A physics professor (George Mason Univ.) and science popularizer (The Edge of the Unknown: 101 Things You Don't Know About Science and No One Else Does Either), Trefil has compiled a concise A-to-Z encyclopedia of the laws of nature, broadly defined, and how they have developed in relation to one another. His introduction itself is a gem, explaining how science progresses through observation, experimentation, and hypothesis testing. Each two- to four-page article explains a scientific concept (variously called a principle, theory, effect, or law) or a defining experiment in physics, astronomy, chemistry, geology, biology, or mathematics. Entries start with a one-sentence statement of the concept, followed by an explanatory essay that sets forth its importance and provides context. Many of the entries include biographical sketches of scientists as sidebars, and they all give a time line of cross references that essentially serves as a mini-course on the concept's development. Additionally, a chronology listing all of the entries is included as an appendix, allowing the reader to trace discoveries across disciplines through time, and a section called "Rear View Mirror" considers the discarded theories and missteps of science. Approximately half of the 200-plus entries are classified as physics, which could be attributed either to the author's background or to the centrality of this science and its suitability to being defined by equations. Trefil's personal interjections convey a sense of his enthusiasm and of the dynamic nature of science into the present day. Unfortunately, whether from sloppy editing or the author's need to simplify for lay readers, there are noticeable, niggling errors throughout (for example, there are 20, not 21, amino acids). However, this work can still be usefully employed in high school, public, and undergraduate libraries.[This was previously published in the U.K. as Cassell's Laws of Nature: A-Z of Laws and Principles Governing the Workings of Our Universe.-Ed.]-Wade M. Lee, Univ. of Toledo Lib., OH (Library Journal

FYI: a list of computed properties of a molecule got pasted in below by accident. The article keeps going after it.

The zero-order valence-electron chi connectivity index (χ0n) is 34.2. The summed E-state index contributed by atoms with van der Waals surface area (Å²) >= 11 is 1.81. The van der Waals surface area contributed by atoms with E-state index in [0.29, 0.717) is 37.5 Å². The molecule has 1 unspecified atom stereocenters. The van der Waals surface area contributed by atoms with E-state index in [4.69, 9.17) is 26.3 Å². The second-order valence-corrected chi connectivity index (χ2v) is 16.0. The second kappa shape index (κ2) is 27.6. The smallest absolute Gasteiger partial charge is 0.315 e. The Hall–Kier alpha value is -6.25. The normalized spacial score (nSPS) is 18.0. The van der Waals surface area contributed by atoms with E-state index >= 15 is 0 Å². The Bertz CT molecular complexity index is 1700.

--This text refers to an out of print or unavailable edition of this title.
About the Author
James Trefil, the Clarence J. Robinson Professor of Physics at George Mason University, is the author or coauthor of more than thirty books, including The New Dictionary of Cultural Literacy.